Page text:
This is where TensorFlow Java API finds the bulk of its use. We’ll go through how this can be achieved in the next section.

8. Using Saved Models

We’ll now understand how we can save a model in TensorFlow to the file system and load that back possibly in a completely different language and platform. TensorFlow provides APIs to generate model files in a language and platform neutral structure called Protocol Buffer.

### 8.1. Saving Models to the File System

We’ll begin by defining the same graph we created earlier in Python and saving that to the file system.

Let’s see we can do this in Python:

``````import tensorflow as tf
graph = tf.Graph()
builder = tf.saved_model.builder.SavedModelBuilder('./model')
with graph.as_default():
a = tf.constant(2, name='a')
b = tf.constant(3, name='b')
x = tf.placeholder(tf.int32, name='x')
y = tf.placeholder(tf.int32, name='y')
sess = tf.Session()
sess.run(z, feed_dict = {x: 2, y: 3})
builder.save()

``````

As the focus of this tutorial in Java, let’s not pay much attention to the details of this code in Python, except for the fact that it generates a file called “saved_model.pb”. Do note in passing the brevity in defining a similar graph compared to Java!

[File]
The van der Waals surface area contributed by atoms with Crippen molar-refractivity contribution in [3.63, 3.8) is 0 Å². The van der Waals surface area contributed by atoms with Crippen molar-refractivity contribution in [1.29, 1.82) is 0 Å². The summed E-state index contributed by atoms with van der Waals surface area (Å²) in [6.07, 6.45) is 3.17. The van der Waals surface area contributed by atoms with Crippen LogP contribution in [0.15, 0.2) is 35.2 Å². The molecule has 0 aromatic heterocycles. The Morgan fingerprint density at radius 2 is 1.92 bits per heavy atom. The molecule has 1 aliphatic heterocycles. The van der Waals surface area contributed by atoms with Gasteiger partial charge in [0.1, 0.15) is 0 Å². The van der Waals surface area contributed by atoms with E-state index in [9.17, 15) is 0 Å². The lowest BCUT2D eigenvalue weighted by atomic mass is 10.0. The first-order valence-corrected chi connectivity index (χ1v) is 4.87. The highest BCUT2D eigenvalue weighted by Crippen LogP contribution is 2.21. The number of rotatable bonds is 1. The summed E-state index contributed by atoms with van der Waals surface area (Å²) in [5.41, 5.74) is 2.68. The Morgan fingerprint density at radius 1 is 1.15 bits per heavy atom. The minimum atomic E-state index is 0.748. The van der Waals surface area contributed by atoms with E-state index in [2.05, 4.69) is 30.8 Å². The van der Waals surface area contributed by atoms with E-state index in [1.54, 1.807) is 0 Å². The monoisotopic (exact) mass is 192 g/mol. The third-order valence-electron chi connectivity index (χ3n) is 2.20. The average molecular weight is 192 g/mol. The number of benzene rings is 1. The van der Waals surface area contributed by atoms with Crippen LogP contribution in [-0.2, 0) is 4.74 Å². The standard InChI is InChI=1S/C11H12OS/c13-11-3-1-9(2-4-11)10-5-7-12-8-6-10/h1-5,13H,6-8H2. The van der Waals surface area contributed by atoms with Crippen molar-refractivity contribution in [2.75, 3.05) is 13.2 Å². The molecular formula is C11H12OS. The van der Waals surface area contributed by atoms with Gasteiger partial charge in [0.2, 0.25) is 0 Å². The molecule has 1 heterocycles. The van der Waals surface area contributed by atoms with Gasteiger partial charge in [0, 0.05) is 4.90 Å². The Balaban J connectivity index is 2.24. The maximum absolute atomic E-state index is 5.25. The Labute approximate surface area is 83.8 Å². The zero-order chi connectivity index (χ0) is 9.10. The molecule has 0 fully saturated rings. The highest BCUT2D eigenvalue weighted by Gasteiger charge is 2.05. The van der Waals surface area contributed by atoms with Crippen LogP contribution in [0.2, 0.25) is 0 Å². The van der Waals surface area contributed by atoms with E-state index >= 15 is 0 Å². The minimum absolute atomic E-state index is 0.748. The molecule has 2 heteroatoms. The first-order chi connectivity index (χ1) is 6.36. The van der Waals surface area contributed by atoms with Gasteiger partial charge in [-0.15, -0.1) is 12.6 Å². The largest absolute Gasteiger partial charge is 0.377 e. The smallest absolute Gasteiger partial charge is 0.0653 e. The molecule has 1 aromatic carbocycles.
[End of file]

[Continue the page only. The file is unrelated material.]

We’ll now load “saved_model.pb” into Java. Java TensorFlow API has SavedModelBundle to work with saved models:

``````SavedModelBundle model = SavedModelBundle.load("./model", "serve");
Tensor<Integer> tensor = model.session().runner().fetch("z")
.feed("x", Tensor.<Integer>create(3, Integer.class))
.feed("y", Tensor.<Integer>create(3, Integer.class))
.run().get(0).expect(Integer.class);
System.out.println(tensor.intValue());

``````

It should by now be fairly intuitive to understand what the above code is doing. It simply loads the model graph from the protocol buffer and makes available the session therein. From there onward, we can pretty much do anything with this graph as we would have done for a locally-defined graph.